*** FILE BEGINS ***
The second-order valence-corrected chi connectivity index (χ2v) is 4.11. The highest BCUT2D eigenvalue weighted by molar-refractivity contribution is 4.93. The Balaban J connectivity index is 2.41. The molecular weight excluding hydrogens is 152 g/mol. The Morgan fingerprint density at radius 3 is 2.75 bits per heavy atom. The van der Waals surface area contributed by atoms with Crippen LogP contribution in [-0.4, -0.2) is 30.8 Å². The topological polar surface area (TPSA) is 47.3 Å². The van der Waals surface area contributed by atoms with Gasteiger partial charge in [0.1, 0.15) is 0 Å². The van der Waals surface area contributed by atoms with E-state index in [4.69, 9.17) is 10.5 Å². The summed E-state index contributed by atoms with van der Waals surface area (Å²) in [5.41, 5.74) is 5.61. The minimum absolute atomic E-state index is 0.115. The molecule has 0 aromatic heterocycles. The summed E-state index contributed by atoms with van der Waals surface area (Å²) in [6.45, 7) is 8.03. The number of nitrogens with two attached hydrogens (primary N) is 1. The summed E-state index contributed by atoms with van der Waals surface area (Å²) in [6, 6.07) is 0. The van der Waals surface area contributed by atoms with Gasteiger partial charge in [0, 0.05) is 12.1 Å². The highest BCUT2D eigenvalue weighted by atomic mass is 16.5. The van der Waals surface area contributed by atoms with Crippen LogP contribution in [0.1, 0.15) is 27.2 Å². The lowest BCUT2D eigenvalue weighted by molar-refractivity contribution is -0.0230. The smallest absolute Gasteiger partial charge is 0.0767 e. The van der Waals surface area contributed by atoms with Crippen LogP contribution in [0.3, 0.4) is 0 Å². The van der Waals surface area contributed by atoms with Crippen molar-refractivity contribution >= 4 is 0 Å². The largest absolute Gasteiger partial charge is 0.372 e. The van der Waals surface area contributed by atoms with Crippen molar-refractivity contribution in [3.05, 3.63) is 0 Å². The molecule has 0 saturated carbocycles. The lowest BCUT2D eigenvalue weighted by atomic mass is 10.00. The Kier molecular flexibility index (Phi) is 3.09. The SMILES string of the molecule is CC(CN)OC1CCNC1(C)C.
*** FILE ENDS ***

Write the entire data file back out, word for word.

The second-order valence-corrected chi connectivity index (χ2v) is 4.11. The highest BCUT2D eigenvalue weighted by molar-refractivity contribution is 4.93. The Balaban J connectivity index is 2.41. The molecular weight excluding hydrogens is 152 g/mol. The Morgan fingerprint density at radius 3 is 2.75 bits per heavy atom. The van der Waals surface area contributed by atoms with Crippen LogP contribution in [-0.4, -0.2) is 30.8 Å². The topological polar surface area (TPSA) is 47.3 Å². The van der Waals surface area contributed by atoms with Gasteiger partial charge in [0.1, 0.15) is 0 Å². The van der Waals surface area contributed by atoms with E-state index in [4.69, 9.17) is 10.5 Å². The summed E-state index contributed by atoms with van der Waals surface area (Å²) in [5.41, 5.74) is 5.61. The minimum absolute atomic E-state index is 0.115. The molecule has 0 aromatic heterocycles. The summed E-state index contributed by atoms with van der Waals surface area (Å²) in [6.45, 7) is 8.03. The number of nitrogens with two attached hydrogens (primary N) is 1. The summed E-state index contributed by atoms with van der Waals surface area (Å²) in [6, 6.07) is 0. The van der Waals surface area contributed by atoms with Gasteiger partial charge in [0, 0.05) is 12.1 Å². The highest BCUT2D eigenvalue weighted by atomic mass is 16.5. The van der Waals surface area contributed by atoms with Crippen LogP contribution in [0.1, 0.15) is 27.2 Å². The lowest BCUT2D eigenvalue weighted by molar-refractivity contribution is -0.0230. The smallest absolute Gasteiger partial charge is 0.0767 e. The van der Waals surface area contributed by atoms with Crippen LogP contribution in [0.3, 0.4) is 0 Å². The van der Waals surface area contributed by atoms with Crippen molar-refractivity contribution >= 4 is 0 Å². The largest absolute Gasteiger partial charge is 0.372 e. The van der Waals surface area contributed by atoms with Crippen molar-refractivity contribution in [3.05, 3.63) is 0 Å². The molecule has 0 saturated carbocycles. The lowest BCUT2D eigenvalue weighted by atomic mass is 10.00. The Kier molecular flexibility index (Phi) is 3.09. The SMILES string of the molecule is CC(CN)OC1CCNC1(C)C.